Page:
Women Are Faster Than Men At Running Long Distances

Research Finds Women Are Faster Than Men At Running Long Distances

by | Aug 27, 2020

There are certain activities in which men are undoubtedly the superior sex (reading maps! Doing shoeys! Belching the alphabet!) But research has proven one area where women dominate: running extreme distances.

A new study put together by the International Association of Ultrarunners and footwear review company RunRepeat, analysed data from more than 15,000 ultra running events over 23 years. The findings suggest that females are faster on foot than men when venturing 300km or more.

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“The longer the distance, the shorter the gender pace gap,” the researchers said in a statement.

“In 5 kilometres, men run 17.9 per cent faster than women, at marathon distance the difference is just 11.1 per cent, 100-mile (160.9km) races see the difference shrink to just .25 per cent, and above 195 miles (313.8km), women are actually 0.6 per cent faster than men.”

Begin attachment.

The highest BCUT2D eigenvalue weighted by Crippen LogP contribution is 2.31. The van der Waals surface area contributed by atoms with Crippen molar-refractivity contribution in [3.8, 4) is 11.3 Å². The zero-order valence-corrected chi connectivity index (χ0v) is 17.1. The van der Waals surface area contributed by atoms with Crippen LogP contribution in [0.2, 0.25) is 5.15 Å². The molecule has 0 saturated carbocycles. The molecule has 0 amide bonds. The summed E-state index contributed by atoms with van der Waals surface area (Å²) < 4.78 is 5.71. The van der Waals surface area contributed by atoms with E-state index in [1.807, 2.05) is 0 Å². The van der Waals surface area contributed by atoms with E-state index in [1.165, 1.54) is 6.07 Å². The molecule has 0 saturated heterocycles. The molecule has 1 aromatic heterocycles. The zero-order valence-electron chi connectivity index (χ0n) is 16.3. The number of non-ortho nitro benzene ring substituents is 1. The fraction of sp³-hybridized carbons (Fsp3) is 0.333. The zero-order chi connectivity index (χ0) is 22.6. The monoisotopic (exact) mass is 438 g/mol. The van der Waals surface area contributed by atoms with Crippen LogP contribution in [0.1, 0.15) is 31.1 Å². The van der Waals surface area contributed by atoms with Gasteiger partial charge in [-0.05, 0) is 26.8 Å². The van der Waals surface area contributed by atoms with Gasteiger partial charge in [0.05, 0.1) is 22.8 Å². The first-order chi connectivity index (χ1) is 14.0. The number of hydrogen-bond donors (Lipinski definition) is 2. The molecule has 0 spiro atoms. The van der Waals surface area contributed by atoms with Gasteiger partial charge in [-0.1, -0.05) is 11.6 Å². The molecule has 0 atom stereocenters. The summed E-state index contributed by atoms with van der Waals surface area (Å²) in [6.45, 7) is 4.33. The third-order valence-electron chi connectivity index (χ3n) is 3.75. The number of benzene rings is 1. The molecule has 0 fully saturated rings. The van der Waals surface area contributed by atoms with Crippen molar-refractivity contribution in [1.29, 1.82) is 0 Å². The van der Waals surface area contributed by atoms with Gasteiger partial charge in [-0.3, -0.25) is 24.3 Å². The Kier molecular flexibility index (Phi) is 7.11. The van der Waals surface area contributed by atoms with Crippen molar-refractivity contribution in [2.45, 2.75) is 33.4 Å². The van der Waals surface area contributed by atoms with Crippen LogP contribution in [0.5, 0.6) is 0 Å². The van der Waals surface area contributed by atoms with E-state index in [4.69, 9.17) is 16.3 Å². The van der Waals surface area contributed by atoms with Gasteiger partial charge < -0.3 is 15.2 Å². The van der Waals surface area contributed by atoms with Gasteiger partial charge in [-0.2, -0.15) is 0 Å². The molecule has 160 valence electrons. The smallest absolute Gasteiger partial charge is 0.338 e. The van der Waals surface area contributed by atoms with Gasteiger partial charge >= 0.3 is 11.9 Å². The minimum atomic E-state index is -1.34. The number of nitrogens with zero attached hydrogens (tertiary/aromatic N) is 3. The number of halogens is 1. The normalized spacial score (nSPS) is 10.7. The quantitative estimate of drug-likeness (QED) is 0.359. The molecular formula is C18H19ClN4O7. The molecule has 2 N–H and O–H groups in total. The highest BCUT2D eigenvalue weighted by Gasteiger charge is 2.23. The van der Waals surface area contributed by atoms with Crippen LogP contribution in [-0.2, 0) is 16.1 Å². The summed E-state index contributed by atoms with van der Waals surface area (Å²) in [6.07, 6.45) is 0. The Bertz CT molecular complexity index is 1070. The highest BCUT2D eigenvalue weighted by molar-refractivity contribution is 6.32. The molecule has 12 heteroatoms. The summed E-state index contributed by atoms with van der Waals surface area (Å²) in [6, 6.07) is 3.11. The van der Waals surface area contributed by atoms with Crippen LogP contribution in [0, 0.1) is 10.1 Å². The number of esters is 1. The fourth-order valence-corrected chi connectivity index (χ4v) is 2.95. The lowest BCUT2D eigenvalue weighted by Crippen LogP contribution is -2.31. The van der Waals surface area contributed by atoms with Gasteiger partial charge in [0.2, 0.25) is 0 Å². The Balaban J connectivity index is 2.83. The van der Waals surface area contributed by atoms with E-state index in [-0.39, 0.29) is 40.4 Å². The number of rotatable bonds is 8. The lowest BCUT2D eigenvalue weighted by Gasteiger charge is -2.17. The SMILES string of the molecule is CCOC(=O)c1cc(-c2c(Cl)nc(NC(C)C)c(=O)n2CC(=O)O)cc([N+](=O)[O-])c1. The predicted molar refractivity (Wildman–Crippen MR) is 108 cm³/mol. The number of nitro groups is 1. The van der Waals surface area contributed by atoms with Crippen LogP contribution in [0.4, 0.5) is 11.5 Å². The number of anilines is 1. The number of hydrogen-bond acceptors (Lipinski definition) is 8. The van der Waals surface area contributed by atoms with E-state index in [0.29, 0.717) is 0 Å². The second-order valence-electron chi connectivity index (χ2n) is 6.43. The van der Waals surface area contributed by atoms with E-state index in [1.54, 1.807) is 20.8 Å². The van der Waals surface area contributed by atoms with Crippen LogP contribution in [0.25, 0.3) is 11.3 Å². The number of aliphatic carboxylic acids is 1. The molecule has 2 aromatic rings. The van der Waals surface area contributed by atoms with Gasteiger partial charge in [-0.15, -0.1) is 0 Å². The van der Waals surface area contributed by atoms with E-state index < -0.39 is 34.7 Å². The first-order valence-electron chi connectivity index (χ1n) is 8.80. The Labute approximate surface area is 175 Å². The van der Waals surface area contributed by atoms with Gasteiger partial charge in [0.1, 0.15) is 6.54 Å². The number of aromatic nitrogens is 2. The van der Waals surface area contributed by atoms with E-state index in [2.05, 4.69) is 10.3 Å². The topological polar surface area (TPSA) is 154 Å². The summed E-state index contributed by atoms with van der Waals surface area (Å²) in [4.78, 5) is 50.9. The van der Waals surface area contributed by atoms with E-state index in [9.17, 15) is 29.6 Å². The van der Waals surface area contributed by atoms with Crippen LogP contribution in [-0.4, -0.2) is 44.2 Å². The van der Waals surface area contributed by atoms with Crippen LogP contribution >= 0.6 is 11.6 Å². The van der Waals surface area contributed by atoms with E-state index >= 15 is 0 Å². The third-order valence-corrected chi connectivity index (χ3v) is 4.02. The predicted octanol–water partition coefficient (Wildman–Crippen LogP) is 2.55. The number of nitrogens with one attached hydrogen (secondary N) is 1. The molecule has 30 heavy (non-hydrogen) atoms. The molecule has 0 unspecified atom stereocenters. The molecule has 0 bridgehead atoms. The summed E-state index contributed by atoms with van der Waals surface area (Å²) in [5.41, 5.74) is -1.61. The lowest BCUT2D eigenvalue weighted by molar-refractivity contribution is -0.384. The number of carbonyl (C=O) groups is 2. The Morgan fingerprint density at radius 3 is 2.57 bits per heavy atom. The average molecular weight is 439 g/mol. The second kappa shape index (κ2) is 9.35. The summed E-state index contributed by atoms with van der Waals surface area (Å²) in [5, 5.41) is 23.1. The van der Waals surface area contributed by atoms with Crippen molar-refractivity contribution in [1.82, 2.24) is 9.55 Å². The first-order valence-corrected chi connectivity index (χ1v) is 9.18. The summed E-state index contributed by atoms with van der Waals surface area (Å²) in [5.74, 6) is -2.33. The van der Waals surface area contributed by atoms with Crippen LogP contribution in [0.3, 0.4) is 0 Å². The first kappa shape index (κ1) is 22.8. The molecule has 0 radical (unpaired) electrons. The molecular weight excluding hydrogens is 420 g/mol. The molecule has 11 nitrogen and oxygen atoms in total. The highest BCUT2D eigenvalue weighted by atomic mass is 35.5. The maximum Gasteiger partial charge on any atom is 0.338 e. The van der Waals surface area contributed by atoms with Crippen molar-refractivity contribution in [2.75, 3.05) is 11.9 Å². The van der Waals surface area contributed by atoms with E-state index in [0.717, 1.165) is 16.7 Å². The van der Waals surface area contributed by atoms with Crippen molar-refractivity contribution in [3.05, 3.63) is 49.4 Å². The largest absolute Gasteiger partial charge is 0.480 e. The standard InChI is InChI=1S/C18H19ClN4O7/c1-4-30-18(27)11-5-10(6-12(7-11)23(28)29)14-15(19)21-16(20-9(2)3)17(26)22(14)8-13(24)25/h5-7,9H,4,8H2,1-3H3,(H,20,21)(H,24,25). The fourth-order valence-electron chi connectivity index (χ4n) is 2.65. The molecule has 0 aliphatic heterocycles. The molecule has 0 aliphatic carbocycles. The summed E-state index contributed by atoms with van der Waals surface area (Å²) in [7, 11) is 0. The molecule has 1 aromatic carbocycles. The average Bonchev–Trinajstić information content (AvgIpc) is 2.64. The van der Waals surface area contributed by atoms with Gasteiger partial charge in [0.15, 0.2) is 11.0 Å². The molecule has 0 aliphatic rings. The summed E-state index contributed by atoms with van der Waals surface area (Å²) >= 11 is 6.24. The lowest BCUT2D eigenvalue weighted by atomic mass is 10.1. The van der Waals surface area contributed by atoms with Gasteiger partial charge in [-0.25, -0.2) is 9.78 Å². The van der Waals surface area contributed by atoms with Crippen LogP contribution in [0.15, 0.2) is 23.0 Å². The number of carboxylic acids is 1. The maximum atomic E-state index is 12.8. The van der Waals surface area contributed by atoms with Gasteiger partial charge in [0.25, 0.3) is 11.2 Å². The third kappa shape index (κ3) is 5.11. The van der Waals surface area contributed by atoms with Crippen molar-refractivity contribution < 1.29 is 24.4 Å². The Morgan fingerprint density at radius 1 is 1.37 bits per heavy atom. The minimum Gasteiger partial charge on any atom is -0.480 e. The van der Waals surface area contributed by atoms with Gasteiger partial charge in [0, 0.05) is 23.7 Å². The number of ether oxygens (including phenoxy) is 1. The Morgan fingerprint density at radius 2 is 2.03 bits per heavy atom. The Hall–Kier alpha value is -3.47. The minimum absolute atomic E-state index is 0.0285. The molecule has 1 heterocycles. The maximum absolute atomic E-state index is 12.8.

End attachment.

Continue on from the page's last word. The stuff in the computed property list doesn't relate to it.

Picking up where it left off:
However, the jury’s still out on why exactly this is.

“I am not sure that differences in anatomy and biomechanics would explain this finding,” Professor Evangelos Pappas, head of physiotherapy at the University of Sydney explains. “There are some sex differences in muscle fibre composition that may or may not contribute to this finding but I would be searching at other domains.”

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“Women seem to be better than men with maintaining a steady pace which is important for long-distance running performance.”

Pappas hypothesises that mental resilience may also play a role, especially in distances over 100 miles. Previous studies suggest that when men and women are subject to harsh conditions, women are more likely to survive despite commonly-held “assumptions about masculine strength and feminine frailty.”

Still, seeing as it wasn’t peer-reviewed, Pappas suggests the research should be taken with a grain of salt (soz, ladies!)

“A hypothesis-driven study with a large number of runners and appropriate statistical (covariate) adjustment” is needed to fully explore the differences in physical performance between genders, he concludes.

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